Wendy Williams has been diagnosed with primary progressive aphasia and frontotemporal dementia

Wendy Williams was diagnosed with primary school Progressive aphasia And Frontotemporal dementia. Williams took a leave of absence from her talk show in 2021 while dealing with health issues, and in 2023, after undergoing “a battery of medical tests,” she was diagnosed with conditions that affect language, communication behavior and function, according to the Daily Mail. British. press release.

Williams, 59, has been open to the public about her diagnosis of Graves' disease and lymphedema. She initially took an indefinite leave of absence from her long-running talk show “Wendy,” which premiered in 2008. In 2022, it was announced that Sherri Shepherd would speak on the show as host.

File photo of Wendy Williams

Bravo/NBCU Image Bank via Getty Images


Wendy's Care Team Health update shared on Thursday “to correct inaccurate and harmful rumors regarding her health.” She was seen at times unable to form words and acted erratically, including during tapings of her talk show, which left many fans feeling anxious and confused.

What is aphasia?

Aphasia leaves patients struggling to understand language and communicate. The case received widespread attention from the actor Bruce Willis revealed his diagnosis in 2022. It was later revealed that he had also been diagnosed with frontotemporal dementia.

Aphasia is associated with damage to the left side of the brain and is usually a symptom of other medical problems such as a stroke, head injury or tumor, or develops due to a degenerative condition in the brain. According to the Mayo Clinic.

What is frontotemporal dementia?

Frontotemporal dementia, also known as FTD, describes a group of brain disorders that affect the frontal and temporal lobes of the brain, which are associated with personality, behavior, and language. Mayo Clinic explains.

Some people with frontotemporal dementia show dramatic changes in their personalities and can “become socially inappropriate, impulsive or emotionally apathetic, while others lose the ability to use language properly,” says the Mayo Clinic.

“Oftentimes, patients may have behavioral problems, and their personality can change,” Dr. Gayatri Devi, a professor of clinical neuroscience at Northwell Health who specializes in dementia, explained on “CBS Mornings.” “But unlike a disease like Alzheimer’s, there is no clear test to make a definitive diagnosis.”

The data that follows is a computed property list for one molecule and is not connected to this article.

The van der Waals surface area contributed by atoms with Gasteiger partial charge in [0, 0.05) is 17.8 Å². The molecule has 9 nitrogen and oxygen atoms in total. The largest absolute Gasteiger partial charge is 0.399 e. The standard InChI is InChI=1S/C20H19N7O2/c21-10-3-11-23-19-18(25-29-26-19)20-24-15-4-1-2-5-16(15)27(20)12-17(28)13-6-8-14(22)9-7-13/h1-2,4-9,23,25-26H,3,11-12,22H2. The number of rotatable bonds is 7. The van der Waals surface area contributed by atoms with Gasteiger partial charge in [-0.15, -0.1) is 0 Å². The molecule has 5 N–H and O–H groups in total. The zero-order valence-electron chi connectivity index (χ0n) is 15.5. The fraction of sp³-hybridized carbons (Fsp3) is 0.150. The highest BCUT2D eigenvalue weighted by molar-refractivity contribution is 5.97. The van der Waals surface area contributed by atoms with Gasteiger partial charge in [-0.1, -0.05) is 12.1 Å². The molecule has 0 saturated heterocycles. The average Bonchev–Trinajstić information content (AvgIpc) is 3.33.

It tends to affect people in their 50s and 60s, unlike Alzheimer's disease, which generally appears at older ages.

“There are some genetic factors for all types of dementia, but genes are not your destiny,” Davey noted. “…Genetics is one part of it, but there's a whole bunch of other things you can do Prevent dementia“.

Frontotemporal dementia accounts for about 10% to 20% of dementia cases, with approximately 50,000 to 60,000 people diagnosed with frontotemporal dementia annually.

Dr. David Agus told CBS News after Willis' diagnosis that there may be an underdiagnosis. He said it is a progressive disease that will progress and can require a lot of care.

Wendy Williams Documentary and Conservatorship

Williams' team said the decision to go public with her diagnoses was a difficult one, but they decided to do so “not only to call for understanding and compassion for Wendy, but also to raise awareness about aphasia and frontotemporal dementia and support the thousands of others facing aphasia.” Similar circumstances.”

They said Williams is still able to do many things on her own and “maintains her sense of humor.” They said she was receiving the care she needed.

Williams was granted court-appointed conservatorship after Wells Fargo claimed in 2022 that she was “of unsound mind.” according to Entertainment tonight. The bank claimed she was under “undue influence and financial exploitation”, but Williams denied the allegations.

Her son, Kevin Hunter Jr., also has It raised concerns about guardianship. Her manager, Will Selby, refuted ET's claims, saying she was not being exploited.

In the trailer for two parts A documentary about Williams' life It aired on Lifetime on February 24 and 25, and Williams was seen talking about her finances. “I have no money,” she says sadly. Her family also appears to be raising concerns about her guardianship.

“I love being famous. But family is everything. Everything,” Williams says in the trailer.

—Sarah Moniusco contributed to this report.

See also  Watch Nicki Minaj stop the 'Starships' show in New York

Leave a Reply

Your email address will not be published. Required fields are marked *